That’s when she decided to bring them herself, which eventually led to her attending the school and becoming the region’s first certified female ginner. “As far as being able to manage a cotton gin and do repairs and figure out what we need, this has been the best resource I’ve ever had,” Hileman said.

Continuing education hours and camaraderie bring her back each year. “In Oklahoma, gins are few and far between, so in order to talk with guys who have experience, you’ve got to go where they are.

“You’ve got the industry people, plus you’re still running into so many knowledgeable people. It’s invaluable as far as the contacts you make.”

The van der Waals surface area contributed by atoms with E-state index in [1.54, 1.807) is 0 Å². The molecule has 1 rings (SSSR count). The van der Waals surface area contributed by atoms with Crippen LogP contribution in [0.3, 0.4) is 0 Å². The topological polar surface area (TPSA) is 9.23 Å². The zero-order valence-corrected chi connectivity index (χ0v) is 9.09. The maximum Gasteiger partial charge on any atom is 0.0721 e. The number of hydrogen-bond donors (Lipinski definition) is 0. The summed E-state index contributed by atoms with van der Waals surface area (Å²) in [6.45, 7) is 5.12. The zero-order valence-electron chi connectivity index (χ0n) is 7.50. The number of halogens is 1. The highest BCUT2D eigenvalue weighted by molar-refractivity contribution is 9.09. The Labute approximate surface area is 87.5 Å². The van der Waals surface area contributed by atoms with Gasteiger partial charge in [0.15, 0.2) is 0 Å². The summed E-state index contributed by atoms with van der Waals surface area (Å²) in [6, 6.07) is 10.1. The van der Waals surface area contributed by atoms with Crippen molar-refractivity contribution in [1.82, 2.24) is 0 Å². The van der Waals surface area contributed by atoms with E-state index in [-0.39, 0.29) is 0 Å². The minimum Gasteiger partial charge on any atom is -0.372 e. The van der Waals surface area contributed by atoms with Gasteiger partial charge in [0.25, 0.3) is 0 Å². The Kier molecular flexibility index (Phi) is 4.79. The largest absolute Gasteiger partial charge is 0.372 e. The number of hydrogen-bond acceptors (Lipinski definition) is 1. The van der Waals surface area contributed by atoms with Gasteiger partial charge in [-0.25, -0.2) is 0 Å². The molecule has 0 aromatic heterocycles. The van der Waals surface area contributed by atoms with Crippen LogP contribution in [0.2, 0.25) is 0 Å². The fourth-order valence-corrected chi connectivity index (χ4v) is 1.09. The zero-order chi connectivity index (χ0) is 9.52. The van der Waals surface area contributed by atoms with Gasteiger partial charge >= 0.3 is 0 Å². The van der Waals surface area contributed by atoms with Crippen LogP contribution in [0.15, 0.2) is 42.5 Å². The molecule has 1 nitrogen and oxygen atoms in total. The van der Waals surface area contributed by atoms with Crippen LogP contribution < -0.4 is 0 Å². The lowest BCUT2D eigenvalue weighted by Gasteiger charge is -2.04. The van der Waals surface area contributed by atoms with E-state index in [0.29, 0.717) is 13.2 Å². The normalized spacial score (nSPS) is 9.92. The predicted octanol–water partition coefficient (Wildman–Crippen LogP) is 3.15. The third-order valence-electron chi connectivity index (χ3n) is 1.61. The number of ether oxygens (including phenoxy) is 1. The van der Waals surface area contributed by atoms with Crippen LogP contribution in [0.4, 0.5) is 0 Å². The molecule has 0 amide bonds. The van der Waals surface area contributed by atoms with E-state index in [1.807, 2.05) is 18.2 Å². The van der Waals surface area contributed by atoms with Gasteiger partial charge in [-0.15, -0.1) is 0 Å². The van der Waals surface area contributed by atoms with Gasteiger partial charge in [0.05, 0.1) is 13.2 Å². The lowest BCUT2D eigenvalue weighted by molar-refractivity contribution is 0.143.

Ginning career

Over the last 33 years, Hileman has managed two Oklahoma cotton gins including Carnegie Gin in Carnegie, where she started as seasonal office help in 1990, only to be promoted to manager by the mid-90s and years later spearheaded the construction of Carnegie’s new gin north of town. She was there for 30 years. Today, she manages Western Planters Cotton Gin in Hobart – the state’s largest gin plant when “it runs at capacity,” she told Farm Press in a 2020 interview.

Recently, she was recognized for her years of service and industry impact. Hileman and the late-Wayne Winsett, a producer from Elmer, were inducted into the Cotton Hall of Fame by the Oklahoma Cotton Council during OCC’s annual Denim Ball. The event, hosted in Oklahoma City, is a fundraiser for The Committee for the Advancement of Cotton, the political action committee for the U.S. cotton industry.